There are very few really disturbed children. Rather, there are ordinary children who are reacting in entirely understandable ways to being "cared for" by disturbed people who treat them either indifferently or badly. The best hope is that in the end there'll be redemption and an adult made more determined, more aware, perhaps wiser by the experience.
That seems to be the story for writer Valerie Mason-John, who after a long succession of foster care placements ended up in a young offenders'
institution. In the middle of it all, she spent time with her abusive natural mother, Wunmi, from Sierra Leone.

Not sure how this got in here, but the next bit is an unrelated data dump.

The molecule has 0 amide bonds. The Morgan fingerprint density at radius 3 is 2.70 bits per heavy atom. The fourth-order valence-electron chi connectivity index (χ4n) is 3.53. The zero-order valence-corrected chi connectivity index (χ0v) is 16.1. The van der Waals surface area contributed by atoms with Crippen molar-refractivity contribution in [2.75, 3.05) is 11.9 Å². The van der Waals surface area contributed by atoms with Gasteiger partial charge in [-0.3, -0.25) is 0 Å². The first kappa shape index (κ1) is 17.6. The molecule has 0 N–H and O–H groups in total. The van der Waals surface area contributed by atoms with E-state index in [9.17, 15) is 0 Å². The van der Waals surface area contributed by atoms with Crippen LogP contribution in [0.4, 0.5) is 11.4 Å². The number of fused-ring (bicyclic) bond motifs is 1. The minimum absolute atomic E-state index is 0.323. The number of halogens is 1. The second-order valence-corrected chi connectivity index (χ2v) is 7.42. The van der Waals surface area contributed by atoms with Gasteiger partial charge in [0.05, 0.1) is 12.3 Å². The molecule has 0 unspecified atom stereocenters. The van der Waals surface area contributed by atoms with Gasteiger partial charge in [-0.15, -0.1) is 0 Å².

"I don't understand why I have to change from being English to African and coloured to black," she writes. "Wunmi tries to beat the English out of me every morning before I go to school."
Through it all, she's supported by a rich inner life that intertwines imagination with reality. The book ends two months before her 17th birthday, on the day she leaves borstal for what we now know developed into a career in journalism and political commentary.